Road trips: real life stories

Meet some investors on their journey to retirement. We call it their someday.

Sure, most people don't gush about how much fun saving is. But doing what you want to—when you want to—is another story. And retirement may give you that freedom. After working hard for years, who doesn't want to enjoy doing the things you couldn’t do when you were working. That’s why it's important to have a saving-for-retirement plan now—even if retirement is years and years away. Want some inspiration? Here's how some Fidelity customers are doing it. 

Started saving at his first job

“My mom, nagged and nagged me about contributing 15% to my 401(k) the moment I could,” says Alec Woodworth, 22, a recent college graduate, who just started his first job at a financial information company in New York City. “So I contribute 10%, and my company matches 5%.” He also is tilting towards a diversified mix of stocks in his 401(k), knowing that he has a long time before he needs the money. He is also comfortable with the ups and downs of the stock market.

Road trip With Alec Woodworth

Road trip with Mike Mikkelson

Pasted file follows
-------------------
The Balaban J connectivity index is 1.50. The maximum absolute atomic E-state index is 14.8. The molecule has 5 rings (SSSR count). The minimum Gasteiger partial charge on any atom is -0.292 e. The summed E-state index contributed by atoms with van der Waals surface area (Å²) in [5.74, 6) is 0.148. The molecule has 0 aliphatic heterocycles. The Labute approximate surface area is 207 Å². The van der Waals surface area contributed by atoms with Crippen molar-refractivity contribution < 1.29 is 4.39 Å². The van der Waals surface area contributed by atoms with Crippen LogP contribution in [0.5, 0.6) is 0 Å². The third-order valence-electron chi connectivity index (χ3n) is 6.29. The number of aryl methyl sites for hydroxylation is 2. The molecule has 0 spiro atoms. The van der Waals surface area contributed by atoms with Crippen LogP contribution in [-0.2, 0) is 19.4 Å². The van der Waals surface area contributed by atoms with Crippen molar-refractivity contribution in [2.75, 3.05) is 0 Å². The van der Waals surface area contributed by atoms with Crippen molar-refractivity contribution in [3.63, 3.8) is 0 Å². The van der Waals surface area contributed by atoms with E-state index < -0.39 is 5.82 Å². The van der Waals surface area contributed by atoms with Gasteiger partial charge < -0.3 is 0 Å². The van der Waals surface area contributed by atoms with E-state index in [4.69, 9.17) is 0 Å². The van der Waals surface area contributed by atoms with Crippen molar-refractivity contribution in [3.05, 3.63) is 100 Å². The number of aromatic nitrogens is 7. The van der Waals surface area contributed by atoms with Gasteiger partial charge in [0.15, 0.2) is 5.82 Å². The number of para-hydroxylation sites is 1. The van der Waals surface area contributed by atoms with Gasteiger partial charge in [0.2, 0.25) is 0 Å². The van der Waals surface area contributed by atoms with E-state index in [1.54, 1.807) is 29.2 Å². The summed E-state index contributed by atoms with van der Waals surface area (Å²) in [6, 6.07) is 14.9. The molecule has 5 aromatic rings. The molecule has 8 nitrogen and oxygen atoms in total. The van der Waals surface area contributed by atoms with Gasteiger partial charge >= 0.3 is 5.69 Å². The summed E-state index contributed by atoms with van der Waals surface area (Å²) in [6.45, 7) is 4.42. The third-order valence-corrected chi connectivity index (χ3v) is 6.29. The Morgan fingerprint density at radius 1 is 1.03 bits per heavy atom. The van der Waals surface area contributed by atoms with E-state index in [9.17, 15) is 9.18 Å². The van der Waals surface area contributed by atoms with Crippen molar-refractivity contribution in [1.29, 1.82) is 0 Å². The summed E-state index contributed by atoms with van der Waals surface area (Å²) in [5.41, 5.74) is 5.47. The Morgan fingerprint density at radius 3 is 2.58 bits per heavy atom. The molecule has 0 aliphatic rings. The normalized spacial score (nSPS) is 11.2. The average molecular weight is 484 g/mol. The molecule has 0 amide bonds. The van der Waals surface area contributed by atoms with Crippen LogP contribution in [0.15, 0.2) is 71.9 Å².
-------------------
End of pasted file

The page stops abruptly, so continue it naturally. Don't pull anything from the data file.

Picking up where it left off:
Built a business and saved too

“I was 28 when I turned a part-time design business into my full-time career,” says Mike Mikkelson, now 55. “My accountant was preparing my taxes and wanted to know how much I'd contributed to a retirement plan. My long pause caused him to warn me that retirement planning was completely my responsibility now.” Mikkelson opened a SEP IRA plan and kept making monthly contributions. Children came, then college bills, and now almost three decades later, he is confident he can look forward to a comfortable retirement including going bike riding when it's sunny, and skiing when it snows.

It is never too late

Rachel Chambers and her husband, Ernie, didn’t start saving for retirement until they were in their forties for reasons that may sound familiar—she was a stay-at-home mother, they had four kids, and they didn’t have the extra money. But then they started saving furiously to make up for lost time because they feared they wouldn't have enough money to retire when they wanted to. “It's never too late!" says Rachel. Maybe we won’t be able to save as much as we’d like. Maybe we’ll have to work a little longer than we thought. Never give up.” Now she is teaching her children and daughter-in-law to start saving early. 

Road trip with Rachel Chambers